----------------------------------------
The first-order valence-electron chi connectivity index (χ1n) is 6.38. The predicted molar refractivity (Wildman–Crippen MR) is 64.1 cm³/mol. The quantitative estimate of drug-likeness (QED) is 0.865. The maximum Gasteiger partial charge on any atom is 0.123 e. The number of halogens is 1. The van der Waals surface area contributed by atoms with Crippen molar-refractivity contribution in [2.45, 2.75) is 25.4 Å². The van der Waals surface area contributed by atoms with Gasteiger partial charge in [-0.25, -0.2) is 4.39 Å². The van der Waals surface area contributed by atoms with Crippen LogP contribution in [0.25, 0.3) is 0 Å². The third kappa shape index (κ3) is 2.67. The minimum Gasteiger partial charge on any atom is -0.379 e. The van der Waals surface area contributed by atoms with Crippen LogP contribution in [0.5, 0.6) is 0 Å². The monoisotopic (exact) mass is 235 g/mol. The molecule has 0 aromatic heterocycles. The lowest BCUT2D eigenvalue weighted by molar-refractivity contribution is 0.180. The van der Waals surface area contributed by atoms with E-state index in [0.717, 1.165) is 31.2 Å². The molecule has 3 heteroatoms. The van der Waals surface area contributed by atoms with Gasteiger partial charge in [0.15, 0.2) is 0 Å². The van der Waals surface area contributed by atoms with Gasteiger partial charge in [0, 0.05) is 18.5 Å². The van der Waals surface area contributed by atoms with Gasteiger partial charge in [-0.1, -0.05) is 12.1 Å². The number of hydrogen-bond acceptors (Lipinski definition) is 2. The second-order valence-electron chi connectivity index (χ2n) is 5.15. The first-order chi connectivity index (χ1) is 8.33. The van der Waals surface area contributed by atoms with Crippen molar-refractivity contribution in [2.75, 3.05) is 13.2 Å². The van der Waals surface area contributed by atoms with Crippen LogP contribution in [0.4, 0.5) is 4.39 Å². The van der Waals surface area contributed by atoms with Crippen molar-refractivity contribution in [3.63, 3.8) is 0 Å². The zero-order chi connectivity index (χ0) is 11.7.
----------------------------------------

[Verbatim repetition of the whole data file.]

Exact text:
The first-order valence-electron chi connectivity index (χ1n) is 6.38. The predicted molar refractivity (Wildman–Crippen MR) is 64.1 cm³/mol. The quantitative estimate of drug-likeness (QED) is 0.865. The maximum Gasteiger partial charge on any atom is 0.123 e. The number of halogens is 1. The van der Waals surface area contributed by atoms with Crippen molar-refractivity contribution in [2.45, 2.75) is 25.4 Å². The van der Waals surface area contributed by atoms with Gasteiger partial charge in [-0.25, -0.2) is 4.39 Å². The van der Waals surface area contributed by atoms with Crippen LogP contribution in [0.25, 0.3) is 0 Å². The third kappa shape index (κ3) is 2.67. The minimum Gasteiger partial charge on any atom is -0.379 e. The van der Waals surface area contributed by atoms with Crippen LogP contribution in [0.5, 0.6) is 0 Å². The monoisotopic (exact) mass is 235 g/mol. The molecule has 0 aromatic heterocycles. The lowest BCUT2D eigenvalue weighted by molar-refractivity contribution is 0.180. The van der Waals surface area contributed by atoms with E-state index in [0.717, 1.165) is 31.2 Å². The molecule has 3 heteroatoms. The van der Waals surface area contributed by atoms with Gasteiger partial charge in [0.15, 0.2) is 0 Å². The van der Waals surface area contributed by atoms with Gasteiger partial charge in [0, 0.05) is 18.5 Å². The van der Waals surface area contributed by atoms with Gasteiger partial charge in [-0.1, -0.05) is 12.1 Å². The number of hydrogen-bond acceptors (Lipinski definition) is 2. The second-order valence-electron chi connectivity index (χ2n) is 5.15. The first-order chi connectivity index (χ1) is 8.33. The van der Waals surface area contributed by atoms with Crippen molar-refractivity contribution in [2.75, 3.05) is 13.2 Å². The van der Waals surface area contributed by atoms with Crippen LogP contribution in [0.4, 0.5) is 4.39 Å². The van der Waals surface area contributed by atoms with Crippen molar-refractivity contribution in [3.63, 3.8) is 0 Å². The zero-order chi connectivity index (χ0) is 11.7.